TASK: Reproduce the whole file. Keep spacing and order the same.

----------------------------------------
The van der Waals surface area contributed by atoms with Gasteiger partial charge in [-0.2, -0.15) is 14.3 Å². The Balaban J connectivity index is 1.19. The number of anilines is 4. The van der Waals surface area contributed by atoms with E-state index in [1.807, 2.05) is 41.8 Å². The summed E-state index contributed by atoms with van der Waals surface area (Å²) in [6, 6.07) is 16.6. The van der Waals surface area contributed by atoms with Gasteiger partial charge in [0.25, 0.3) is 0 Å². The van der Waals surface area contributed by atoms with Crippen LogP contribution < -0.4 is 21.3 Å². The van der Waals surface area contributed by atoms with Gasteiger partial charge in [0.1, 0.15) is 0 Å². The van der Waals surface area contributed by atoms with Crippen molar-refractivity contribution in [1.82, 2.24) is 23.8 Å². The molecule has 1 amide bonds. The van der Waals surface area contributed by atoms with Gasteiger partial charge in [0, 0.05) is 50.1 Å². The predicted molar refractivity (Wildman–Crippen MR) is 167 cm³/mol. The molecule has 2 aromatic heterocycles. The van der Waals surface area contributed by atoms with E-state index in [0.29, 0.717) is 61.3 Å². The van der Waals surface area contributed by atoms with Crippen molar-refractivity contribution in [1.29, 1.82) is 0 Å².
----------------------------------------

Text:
The van der Waals surface area contributed by atoms with Gasteiger partial charge in [-0.2, -0.15) is 14.3 Å². The Balaban J connectivity index is 1.19. The number of anilines is 4. The van der Waals surface area contributed by atoms with E-state index in [1.807, 2.05) is 41.8 Å². The summed E-state index contributed by atoms with van der Waals surface area (Å²) in [6, 6.07) is 16.6. The van der Waals surface area contributed by atoms with Gasteiger partial charge in [0.25, 0.3) is 0 Å². The van der Waals surface area contributed by atoms with Crippen LogP contribution < -0.4 is 21.3 Å². The van der Waals surface area contributed by atoms with Gasteiger partial charge in [0.1, 0.15) is 0 Å². The van der Waals surface area contributed by atoms with Crippen molar-refractivity contribution in [1.82, 2.24) is 23.8 Å². The molecule has 1 amide bonds. The van der Waals surface area contributed by atoms with Gasteiger partial charge in [0, 0.05) is 50.1 Å². The predicted molar refractivity (Wildman–Crippen MR) is 167 cm³/mol. The molecule has 2 aromatic heterocycles. The van der Waals surface area contributed by atoms with E-state index in [0.29, 0.717) is 61.3 Å². The van der Waals surface area contributed by atoms with Crippen molar-refractivity contribution in [1.29, 1.82) is 0 Å².